With the NHS once again playing a central role in the current general election campaign, we are seeing some familiar issues being discussed in the health debate – with some subtle differences.
These issues have been most visibly on display during the health debates organised by the BBC’s Daily Politics programme and the King’s Fund. As health is a devolved competency to the Scottish Parliament and the Welsh Assembly, these two debates have focused only on England, with the SNP and Plaid Cymru absent.
In a health system funded out of general taxation, it is important that politicians are held accountable to the public for the £115 billion NHS budget. Promises or pledges of up to £8 billion (equivalent to a funding increase of 1.1% per annum) have been in response to a £30 billion shortfall by 2020, identified by NHS England in 2014. The ‘missing’ £22 billion is supposed to come from productivity improvements and cost savings. To achieve this, significant ‘reconfiguration’ of services will be required. Although the Conservatives promised not to introduce a ‘top-down re-organisation’ in 2010, the 2012 Health and Social Care Act resulted in the biggest ever NHS re-organisation (costing about £3 billion), implemented at the same time as financial cuts (for example, 35% of management costs).
The debacle of the 2012 Act has been salutary for all parties in this campaign. The absence of pledges of further re-organisation in 2015 may also be explained by other factors. First, staff workloads have increased, pay has been constrained, morale has declined, and reform ‘fatigue’ is endemic. The consequences of these and other factors are being felt in the A&E crisis, longer waiting times, and poorer patient experience.
Second, developments ‘on the ground’ have often been moving ahead of the political debate. For example, NHS England’s ‘Five year forward view’ document (published in autumn 2014) has presented new organisational models for the future organisation of primary and secondary care services, which have been broadly accepted. Also, proposals to integrate health and social care in Manchester, announced rather hastily earlier this year, have prompted much debate elsewhere in the country. It remains to be seen whether the ‘Devo Manc’ model will work and whether its governance model is robust. Whether or not this model is feasible, further integration of health and social care is desirable, not least because cuts in social care have knock-on consequences in the health sector.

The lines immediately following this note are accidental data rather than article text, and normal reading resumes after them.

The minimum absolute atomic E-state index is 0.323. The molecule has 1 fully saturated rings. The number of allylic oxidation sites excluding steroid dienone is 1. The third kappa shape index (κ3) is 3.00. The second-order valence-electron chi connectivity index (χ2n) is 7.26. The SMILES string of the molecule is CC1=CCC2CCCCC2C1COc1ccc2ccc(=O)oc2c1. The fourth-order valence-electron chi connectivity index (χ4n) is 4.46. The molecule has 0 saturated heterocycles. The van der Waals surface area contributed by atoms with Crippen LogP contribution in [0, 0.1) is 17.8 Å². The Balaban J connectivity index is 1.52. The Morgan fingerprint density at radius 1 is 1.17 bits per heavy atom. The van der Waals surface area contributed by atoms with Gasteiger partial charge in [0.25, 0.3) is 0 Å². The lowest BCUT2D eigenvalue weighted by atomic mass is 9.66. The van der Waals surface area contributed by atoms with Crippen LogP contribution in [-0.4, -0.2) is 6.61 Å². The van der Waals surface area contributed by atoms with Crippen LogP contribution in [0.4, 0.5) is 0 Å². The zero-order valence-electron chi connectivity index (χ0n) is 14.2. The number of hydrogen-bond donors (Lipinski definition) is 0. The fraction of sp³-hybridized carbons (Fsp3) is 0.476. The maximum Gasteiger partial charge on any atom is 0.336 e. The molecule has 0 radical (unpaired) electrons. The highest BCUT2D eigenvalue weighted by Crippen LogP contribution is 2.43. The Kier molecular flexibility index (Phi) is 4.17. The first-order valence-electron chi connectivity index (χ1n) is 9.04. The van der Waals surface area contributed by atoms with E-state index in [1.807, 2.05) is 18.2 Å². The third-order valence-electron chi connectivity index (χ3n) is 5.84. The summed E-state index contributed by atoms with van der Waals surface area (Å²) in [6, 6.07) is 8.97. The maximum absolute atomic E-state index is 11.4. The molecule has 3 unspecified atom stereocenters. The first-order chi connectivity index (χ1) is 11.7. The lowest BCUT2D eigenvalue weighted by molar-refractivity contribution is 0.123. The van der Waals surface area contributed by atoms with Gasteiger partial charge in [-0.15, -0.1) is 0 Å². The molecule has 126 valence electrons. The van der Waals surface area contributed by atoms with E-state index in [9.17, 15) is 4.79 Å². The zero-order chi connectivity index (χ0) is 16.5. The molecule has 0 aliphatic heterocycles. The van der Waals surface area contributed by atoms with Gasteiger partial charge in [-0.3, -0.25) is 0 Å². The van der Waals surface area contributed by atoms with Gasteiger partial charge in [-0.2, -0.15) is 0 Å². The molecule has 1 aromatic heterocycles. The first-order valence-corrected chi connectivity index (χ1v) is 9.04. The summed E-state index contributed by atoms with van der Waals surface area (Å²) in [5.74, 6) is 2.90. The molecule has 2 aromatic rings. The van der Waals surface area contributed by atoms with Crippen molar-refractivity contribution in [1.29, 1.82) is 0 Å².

The use of competition and the private sector in NHS service provision has long been contentious. The latest model of NHS commissioning – Clinical Commissioning Groups (CCGs), a product of the 2012 Act – sought to put GPs in charge of the majority of the NHS budget on the assumption that they were best placed to know the needs of their patients. However, only a minority of GPs were involved in CCG decision-making, and this clinical engagement seems to be waning. With challenging decisions ahead, the weak public accountability of CCGs may become exposed.
However privatisation is defined, the involvement of the private sector in delivering health services has increased in recent years, and the potential for further incursions in the future remains. The Labour Party and others have expressed their opposition to further growth of the private sector in the NHS, although its record in office from 1997 to 2010 did foster private companies. Significantly, the public seem to be more relaxed about private providers delivering health services, as long as services remain free at the point of delivery. Given markets’ propensity for fragmentation, it will be challenging to continue with competition while also promoting integration. Also, it has been significant that alternative organisational forms (such as social enterprises or mutuals) have been largely absent from the current debate.
The focus of debates on health services has largely overshadowed discussion about public health and health inequalities. Although the coalition government adopted a voluntary system of regulation (called ‘Responsibility Deals’) between the government and the food and drink industry, they did transfer public health functions from the NHS to local government. The end of ring-fenced public health funds in local authorities in 2016 will present a challenge to keep public health on the agenda in the face of cutbacks elsewhere in local government.
The impact of these challenges on public expectations of the NHS remains uncertain. Despite current high levels of public satisfaction with the NHS, how will the public react to politicians’ pledges of extra funding if services do not appear to improve in the coming years? Individuals’ own experiences of the NHS have traditionally been positive despite being concerned about the overall system. With such a challenging environment from now until 2020 (and beyond), will the public still subscribe to the notion of a publicly funded health service by the next election? Possibly, but it’s not guaranteed.
The NHS has faced numerous struggles in its 66-year history, but surely none will compare with the challenges over the next five years. The incoming Secretary of State for Health will have a full agenda.
Professor Mark Exworthy, Professor of Health Policy and Management, University of Birmingham